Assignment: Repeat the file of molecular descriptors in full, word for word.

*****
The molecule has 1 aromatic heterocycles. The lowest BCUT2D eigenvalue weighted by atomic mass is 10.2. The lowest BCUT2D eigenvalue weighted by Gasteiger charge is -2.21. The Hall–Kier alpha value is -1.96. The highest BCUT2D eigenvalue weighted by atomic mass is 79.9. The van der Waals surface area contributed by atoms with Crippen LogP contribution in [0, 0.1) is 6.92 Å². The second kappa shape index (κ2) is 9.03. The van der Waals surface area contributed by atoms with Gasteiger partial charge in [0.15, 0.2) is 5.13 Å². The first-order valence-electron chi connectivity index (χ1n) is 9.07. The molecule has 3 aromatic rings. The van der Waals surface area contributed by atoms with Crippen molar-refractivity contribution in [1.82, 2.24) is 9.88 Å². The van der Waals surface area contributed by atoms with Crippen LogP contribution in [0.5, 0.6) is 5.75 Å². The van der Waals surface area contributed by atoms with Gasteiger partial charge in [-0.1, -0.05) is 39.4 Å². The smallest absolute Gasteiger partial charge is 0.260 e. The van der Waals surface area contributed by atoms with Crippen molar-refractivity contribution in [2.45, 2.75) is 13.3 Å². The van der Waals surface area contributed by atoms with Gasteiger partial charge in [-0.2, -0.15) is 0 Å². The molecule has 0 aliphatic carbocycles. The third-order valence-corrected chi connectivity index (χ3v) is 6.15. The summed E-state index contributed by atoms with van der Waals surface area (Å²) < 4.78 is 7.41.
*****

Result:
The molecule has 1 aromatic heterocycles. The lowest BCUT2D eigenvalue weighted by atomic mass is 10.2. The lowest BCUT2D eigenvalue weighted by Gasteiger charge is -2.21. The Hall–Kier alpha value is -1.96. The highest BCUT2D eigenvalue weighted by atomic mass is 79.9. The van der Waals surface area contributed by atoms with Crippen LogP contribution in [0, 0.1) is 6.92 Å². The second kappa shape index (κ2) is 9.03. The van der Waals surface area contributed by atoms with Gasteiger partial charge in [0.15, 0.2) is 5.13 Å². The first-order valence-electron chi connectivity index (χ1n) is 9.07. The molecule has 3 aromatic rings. The van der Waals surface area contributed by atoms with Crippen molar-refractivity contribution in [1.82, 2.24) is 9.88 Å². The van der Waals surface area contributed by atoms with Crippen LogP contribution in [0.5, 0.6) is 5.75 Å². The van der Waals surface area contributed by atoms with Gasteiger partial charge in [-0.1, -0.05) is 39.4 Å². The smallest absolute Gasteiger partial charge is 0.260 e. The van der Waals surface area contributed by atoms with Crippen molar-refractivity contribution in [2.45, 2.75) is 13.3 Å². The van der Waals surface area contributed by atoms with Gasteiger partial charge in [-0.2, -0.15) is 0 Å². The molecule has 0 aliphatic carbocycles. The third-order valence-corrected chi connectivity index (χ3v) is 6.15. The summed E-state index contributed by atoms with van der Waals surface area (Å²) < 4.78 is 7.41.